Results

The practical’s impact on awareness of unseen bacteria around us among nursing students

To assess whether the practical program had an impact on awareness of unseen bacteria inhabiting around us among the nursing students, we compared their awareness before and after the practical sessions. Figure 2 shows that awareness was significantly increased of fomites (utensils) (p = 0.0115), fomites (contact-based) (p = 0.0016), habitats (body surface) (p = 0.0127), actions facilitating hospital infection (p = 0.0166), and physical changes in condition caused by bacterial infections (p = 0.0136). There were no changes in word associations (p = 0.627) or habitats (inside body) (p = 0.308). Thus, the results therefore indicated that even a simple short practical program in microbiology can have a strong impact on increasing awareness about microbiology in particular in terms of unseen bacteria inhabiting around us among nursing students.

Fig. 2
figure2

Impact of the practical on awareness of unseen bacteria inhabiting on their hand among nursing students. The x- and y-axes show object names and changes after the practical. For each question, data were expressed as Improved value Δ%, comparing the rate after the practical with the rate before. They were compared using statistical analysis with two-way ANOVA. P-value of less than 0.05 was considered significant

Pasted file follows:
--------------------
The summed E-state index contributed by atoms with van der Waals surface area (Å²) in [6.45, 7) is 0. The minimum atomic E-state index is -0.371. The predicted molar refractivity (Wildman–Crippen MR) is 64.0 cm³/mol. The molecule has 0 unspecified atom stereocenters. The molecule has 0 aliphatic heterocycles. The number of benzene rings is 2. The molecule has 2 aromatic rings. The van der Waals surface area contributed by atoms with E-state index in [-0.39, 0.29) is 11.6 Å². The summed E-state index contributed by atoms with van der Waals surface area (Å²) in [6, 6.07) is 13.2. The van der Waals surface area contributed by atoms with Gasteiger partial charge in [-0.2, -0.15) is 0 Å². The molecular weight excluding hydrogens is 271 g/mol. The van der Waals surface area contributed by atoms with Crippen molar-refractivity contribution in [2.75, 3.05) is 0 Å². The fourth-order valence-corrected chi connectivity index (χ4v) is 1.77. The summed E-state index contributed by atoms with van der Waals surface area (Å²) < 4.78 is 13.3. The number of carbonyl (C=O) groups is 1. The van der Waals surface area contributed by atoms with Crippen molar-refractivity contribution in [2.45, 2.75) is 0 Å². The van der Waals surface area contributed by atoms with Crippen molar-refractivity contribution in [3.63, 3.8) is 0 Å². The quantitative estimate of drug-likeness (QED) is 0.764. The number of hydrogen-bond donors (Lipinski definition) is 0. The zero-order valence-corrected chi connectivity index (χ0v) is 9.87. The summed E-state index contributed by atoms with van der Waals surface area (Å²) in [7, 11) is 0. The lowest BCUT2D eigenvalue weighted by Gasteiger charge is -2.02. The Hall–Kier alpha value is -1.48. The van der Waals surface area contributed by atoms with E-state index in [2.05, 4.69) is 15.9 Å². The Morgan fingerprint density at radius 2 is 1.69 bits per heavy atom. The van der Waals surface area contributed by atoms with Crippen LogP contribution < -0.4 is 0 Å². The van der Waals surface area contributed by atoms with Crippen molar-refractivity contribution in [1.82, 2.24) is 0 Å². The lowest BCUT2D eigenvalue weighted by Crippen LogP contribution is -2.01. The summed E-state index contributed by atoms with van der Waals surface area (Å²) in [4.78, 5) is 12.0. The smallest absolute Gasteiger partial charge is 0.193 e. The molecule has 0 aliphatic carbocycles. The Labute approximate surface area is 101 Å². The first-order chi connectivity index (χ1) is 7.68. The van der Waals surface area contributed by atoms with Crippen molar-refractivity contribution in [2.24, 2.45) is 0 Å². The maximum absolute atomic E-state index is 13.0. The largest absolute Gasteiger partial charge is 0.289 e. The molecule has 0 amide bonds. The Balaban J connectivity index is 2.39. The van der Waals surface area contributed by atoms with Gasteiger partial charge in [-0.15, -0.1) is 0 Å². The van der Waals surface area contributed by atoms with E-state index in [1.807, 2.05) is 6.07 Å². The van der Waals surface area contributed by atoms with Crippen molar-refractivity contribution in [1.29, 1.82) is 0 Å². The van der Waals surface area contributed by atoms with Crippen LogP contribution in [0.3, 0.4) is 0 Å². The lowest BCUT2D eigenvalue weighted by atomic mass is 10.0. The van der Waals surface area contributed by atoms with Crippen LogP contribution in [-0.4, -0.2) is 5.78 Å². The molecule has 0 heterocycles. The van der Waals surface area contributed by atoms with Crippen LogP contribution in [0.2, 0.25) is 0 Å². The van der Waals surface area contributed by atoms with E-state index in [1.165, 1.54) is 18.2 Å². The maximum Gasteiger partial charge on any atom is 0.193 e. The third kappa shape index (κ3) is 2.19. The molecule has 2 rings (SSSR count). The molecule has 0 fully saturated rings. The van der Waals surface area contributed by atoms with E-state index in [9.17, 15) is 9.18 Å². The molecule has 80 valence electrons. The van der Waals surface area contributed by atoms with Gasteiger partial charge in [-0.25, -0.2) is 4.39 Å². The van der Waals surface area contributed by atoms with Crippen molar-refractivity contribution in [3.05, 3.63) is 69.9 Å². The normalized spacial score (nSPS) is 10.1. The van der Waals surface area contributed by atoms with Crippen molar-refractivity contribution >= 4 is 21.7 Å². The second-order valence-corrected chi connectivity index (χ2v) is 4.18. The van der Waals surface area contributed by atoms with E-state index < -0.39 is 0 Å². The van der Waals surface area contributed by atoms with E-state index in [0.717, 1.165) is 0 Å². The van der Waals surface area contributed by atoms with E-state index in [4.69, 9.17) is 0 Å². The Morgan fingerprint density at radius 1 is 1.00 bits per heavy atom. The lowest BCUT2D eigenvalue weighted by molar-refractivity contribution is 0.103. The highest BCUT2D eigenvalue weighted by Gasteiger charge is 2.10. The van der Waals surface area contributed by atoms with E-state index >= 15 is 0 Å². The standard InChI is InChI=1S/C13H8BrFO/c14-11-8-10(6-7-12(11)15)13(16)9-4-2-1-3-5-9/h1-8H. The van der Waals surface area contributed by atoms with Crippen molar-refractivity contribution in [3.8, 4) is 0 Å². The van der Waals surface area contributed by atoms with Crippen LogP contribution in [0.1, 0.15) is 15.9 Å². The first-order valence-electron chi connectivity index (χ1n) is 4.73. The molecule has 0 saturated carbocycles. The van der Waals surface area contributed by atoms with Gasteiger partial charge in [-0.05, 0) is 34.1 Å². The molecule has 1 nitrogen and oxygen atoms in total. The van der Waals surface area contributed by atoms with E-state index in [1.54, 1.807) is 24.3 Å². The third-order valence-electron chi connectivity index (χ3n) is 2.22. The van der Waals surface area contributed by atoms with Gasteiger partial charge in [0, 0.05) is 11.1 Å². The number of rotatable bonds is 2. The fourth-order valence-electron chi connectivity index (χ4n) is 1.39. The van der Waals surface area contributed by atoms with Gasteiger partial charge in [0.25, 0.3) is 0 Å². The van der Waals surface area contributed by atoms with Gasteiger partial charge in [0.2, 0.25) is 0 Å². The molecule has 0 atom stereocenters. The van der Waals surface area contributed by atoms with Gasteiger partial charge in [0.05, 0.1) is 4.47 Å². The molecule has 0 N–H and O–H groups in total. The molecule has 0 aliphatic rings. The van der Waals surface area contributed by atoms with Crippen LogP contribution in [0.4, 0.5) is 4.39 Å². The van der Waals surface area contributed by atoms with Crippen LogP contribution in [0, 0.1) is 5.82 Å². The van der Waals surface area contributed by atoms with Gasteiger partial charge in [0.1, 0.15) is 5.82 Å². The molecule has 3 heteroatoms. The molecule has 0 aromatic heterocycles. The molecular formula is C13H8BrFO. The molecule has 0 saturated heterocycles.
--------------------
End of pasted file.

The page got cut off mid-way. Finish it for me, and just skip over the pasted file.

Validity of items in questionnaire on estimating the changes in awareness via practical

To verify whether the changes in awareness were a meaningful improvement among nursing students, we estimated psychometric properties including mean, distribution of scores, Cronbach α score and DI. As shown in Fig. 3 (above panel), Cronbach α score on the questionnaires showed > 0.8 (before practical, 0.904; after practical, 0.890), indicating validity of evaluation items in questionnaire. Furthermore, we found that DI tended to be close to the expected score through the practical, but not statistical significant. The result was corresponded to those of awareness in the questionnaires, verifying the items in questionnaire on estimating the changes in awareness via practical.